Heaven and Hell

Trip Start May 14, 2010
Trip End Jun 19, 2010

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Where I stayed
angkor pearl hotel

Flag of Cambodia  ,
Saturday, June 5, 2010

He says:

We arrived in Seam Reap 3 days ago and have had a great time exploring Angkor and the city, whilst staying in a very new and plush hotel where we seemed to be the only guests. Cambodia itself has been good so far, although you definitely get the feeling that under the surface or outside the main tourist cities the country seems to have a rough edge that makes me continually on edge. This was reinforced through a conversation we had with our Tuk Tuk driver on the second day who told us very harrowing stories about life for ordinary people in Cambodia. It seems that however much they work or try to get ahead, the corruption and nepotism from the government and police ensure that the rich elite continue getting richer and the poor and working class continue getting screwed over and poorer. One thing he said that struck me was that in Cambodia you could only hope to live for today, because there is no telling what tomorrow would bring. The number of landmine victims, beggars and children selling trinkets is a continual reminder that life continues to be extremely tough for ordinary citizens and underprivileged.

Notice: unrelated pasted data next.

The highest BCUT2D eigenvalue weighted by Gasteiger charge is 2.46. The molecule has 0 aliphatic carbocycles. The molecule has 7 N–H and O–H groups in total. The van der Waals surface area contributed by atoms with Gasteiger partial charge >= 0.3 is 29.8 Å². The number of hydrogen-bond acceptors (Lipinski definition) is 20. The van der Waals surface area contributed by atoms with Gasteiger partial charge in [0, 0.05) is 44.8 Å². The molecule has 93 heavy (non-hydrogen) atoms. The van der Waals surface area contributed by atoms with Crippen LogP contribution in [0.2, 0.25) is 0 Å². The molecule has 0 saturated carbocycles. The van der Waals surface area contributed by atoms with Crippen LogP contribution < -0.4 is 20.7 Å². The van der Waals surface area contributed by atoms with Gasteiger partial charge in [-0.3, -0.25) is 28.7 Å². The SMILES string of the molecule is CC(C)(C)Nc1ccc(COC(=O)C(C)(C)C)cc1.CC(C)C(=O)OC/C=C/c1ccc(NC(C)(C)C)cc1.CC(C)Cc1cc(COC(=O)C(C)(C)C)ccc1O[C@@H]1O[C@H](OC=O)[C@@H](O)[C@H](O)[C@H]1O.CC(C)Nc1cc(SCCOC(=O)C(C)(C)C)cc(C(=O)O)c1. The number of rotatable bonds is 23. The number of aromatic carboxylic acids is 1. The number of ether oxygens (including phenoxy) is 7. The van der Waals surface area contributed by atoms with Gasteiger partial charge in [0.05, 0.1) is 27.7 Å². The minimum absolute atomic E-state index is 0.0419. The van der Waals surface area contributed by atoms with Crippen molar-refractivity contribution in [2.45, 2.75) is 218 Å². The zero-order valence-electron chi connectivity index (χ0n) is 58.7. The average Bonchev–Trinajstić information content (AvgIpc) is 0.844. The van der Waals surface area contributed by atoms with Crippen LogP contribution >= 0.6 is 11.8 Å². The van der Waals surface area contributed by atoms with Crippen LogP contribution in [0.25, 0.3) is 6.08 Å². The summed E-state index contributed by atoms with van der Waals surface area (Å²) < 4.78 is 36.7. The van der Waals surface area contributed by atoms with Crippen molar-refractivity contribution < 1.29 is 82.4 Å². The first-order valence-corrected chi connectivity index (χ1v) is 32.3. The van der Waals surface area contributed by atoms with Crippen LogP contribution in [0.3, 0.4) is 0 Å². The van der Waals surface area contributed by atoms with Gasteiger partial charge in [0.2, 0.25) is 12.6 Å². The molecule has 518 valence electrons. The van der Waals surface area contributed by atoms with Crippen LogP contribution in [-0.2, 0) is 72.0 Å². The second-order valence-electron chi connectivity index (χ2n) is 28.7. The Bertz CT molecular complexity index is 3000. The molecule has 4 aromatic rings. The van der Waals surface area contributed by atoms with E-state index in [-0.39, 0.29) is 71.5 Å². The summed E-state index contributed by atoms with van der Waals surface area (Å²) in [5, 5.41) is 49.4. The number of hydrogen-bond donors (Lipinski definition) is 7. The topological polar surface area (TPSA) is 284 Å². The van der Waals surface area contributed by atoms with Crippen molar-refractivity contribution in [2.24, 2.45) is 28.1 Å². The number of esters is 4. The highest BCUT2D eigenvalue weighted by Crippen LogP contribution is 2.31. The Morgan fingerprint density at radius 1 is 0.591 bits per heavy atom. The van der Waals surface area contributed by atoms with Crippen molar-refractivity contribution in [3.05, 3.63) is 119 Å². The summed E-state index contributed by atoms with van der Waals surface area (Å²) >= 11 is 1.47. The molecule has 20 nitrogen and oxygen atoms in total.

It has disturbed me that every interaction we have had with a local has involved requests for money. This is not a reflection on them as people and we have had really great conversations with locals, but makes you continually aware of people’s plight and it has made me very uncomfortable and guilty, because you simply can't help them all. We have given what we can to a range of, what seemed to be good causes and people, but the more you give the more you seem to be asked. We gave our largest donation to a couple of guys who pulled up on bikes and approached us while we were sitting by the river on a bench. They turned out to be English teaches from a small volunteer school about 40 km's from Seam Reap, one of the guys was the founder and couldn't have been more than 25. They originally asked us if we would be interested in volunteering our services for a day to help teach English, however, unfortunately this was yesterday afternoon and we had a bus to catch today so, despite being very interested we had to decline, although we gave them a donation and promised to send some old text books once we get home. They have set up a website which is ... and we ended up talking to them for quite a while about the differences in education systems and their aspirations for the future.